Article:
Menander is the writer that we associate with new comedy, partly because he was apparently really, really great at it, and partly because his works survive. Not entirely, though we do have some long fragments... of four of them. He wrote 100 plays. Ugh, papyrus, so flammable, so crumbly, so lost to history.

The plays of new comedy are less absurd than those of old comedy and middle comedy, and also less obscene – no padded buttocks and, get this, no phalli. I know, right? Is this even comedy?

Gods and goddesses are mostly absence. Plays are about fathers and sons and mothers and virgins, vain soldiers, and wily slaves. At this point democracy had ended, and it wasn't safe to criticize kings and emperors, so the problems are smaller and the situations are more realistic.

They're so realistic that one ancient critic said Menander's plays were indistinguishable from everyday experience, writing, "Menander or life, which imitated which?" Which is impressive when you consider that Menander's plays were still being performed entirely by dudes wearing weird hair masks.

Just as Greek comedy winds down, Roman comedy gets its start.

Livy, an awesome historian of ancient Rome, writes a hefty book between 27 and 9 BCE. And according to him, Roman theater evolves in five stages: dances to flute music; obscene improvisational verse and dances to flute music; medleys of dances to flute music; comedies with story lines and sections of lyric poetry to be sung; and comedies with story lines and song with an additional, often comedic, performance to be tacked onto the end.

Dances to flute music, I mean, sure, but let's talk about this obscene improvisational verse, am I right?

Livy describes a form called the Atellan farce, named for the town of Atella in Campania. Drawing on a type of lewd mime performed by actors called "phyliacs" or "phlyakes" or maybe "phlyaxes". The internet, and therefore we, are not sure.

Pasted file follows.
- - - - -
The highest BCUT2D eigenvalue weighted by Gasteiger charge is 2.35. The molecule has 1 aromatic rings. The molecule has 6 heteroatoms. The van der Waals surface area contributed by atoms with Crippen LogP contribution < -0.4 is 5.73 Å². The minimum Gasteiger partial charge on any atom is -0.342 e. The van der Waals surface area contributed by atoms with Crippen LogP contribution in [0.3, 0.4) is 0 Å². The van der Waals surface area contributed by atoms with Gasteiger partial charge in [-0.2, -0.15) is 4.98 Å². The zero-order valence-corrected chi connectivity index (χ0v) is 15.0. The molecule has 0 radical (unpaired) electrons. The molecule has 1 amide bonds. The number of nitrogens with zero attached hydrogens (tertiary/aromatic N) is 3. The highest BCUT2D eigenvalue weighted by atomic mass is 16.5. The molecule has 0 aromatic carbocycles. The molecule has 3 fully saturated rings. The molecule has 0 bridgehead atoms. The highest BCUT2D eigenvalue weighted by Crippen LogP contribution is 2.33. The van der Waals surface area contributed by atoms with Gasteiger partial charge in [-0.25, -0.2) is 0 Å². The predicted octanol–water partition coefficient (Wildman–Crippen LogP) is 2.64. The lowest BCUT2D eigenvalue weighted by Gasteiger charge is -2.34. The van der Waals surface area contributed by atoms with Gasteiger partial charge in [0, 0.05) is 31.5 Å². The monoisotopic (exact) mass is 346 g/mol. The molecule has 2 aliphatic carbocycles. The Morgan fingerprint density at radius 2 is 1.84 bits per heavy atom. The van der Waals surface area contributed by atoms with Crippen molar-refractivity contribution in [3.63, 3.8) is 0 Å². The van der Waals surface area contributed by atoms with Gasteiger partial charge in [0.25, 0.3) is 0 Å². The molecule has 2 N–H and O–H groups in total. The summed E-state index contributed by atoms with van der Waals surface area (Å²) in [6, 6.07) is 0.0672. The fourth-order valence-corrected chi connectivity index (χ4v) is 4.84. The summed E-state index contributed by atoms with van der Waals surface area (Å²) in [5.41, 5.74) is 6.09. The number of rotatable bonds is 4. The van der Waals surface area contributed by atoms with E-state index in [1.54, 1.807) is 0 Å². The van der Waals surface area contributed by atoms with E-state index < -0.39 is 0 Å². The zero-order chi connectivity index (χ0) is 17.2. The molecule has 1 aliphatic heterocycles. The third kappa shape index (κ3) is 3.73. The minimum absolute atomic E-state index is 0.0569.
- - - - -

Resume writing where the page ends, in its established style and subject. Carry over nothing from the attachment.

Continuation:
Atellan farce involves actors improvising comedy based on stock characters, like a bragging soldier and a pompous doctor. Yes, with fake phalli, but you should really stop bringing this up because it's starting to get a little weird.

At the same time that Atellan farce was delighting the people of Campania, there were some competing forms, like the Etruscan practice of versus fescennini, which were jokey, very obscene poems recited at exactly the place you would expect to encounter that sort of thing: the harvest festival.

When versus fescennini gets combined with music and dancing, it produces a form called the fabula saturae. "Fabula" means "story", "saturae" means "full dish". And it's performed by actors/singers/dancers called histriones, which is where we get the English word "histrionic".

But maybe Atellan farces were funnier, because they're the genre that survives longer.

Eventually, the improvised situations get codified and written down and made into plays, and wow are these plays vulgar. If Yorrick had flesh, he would blush. Isn't that right, Slim?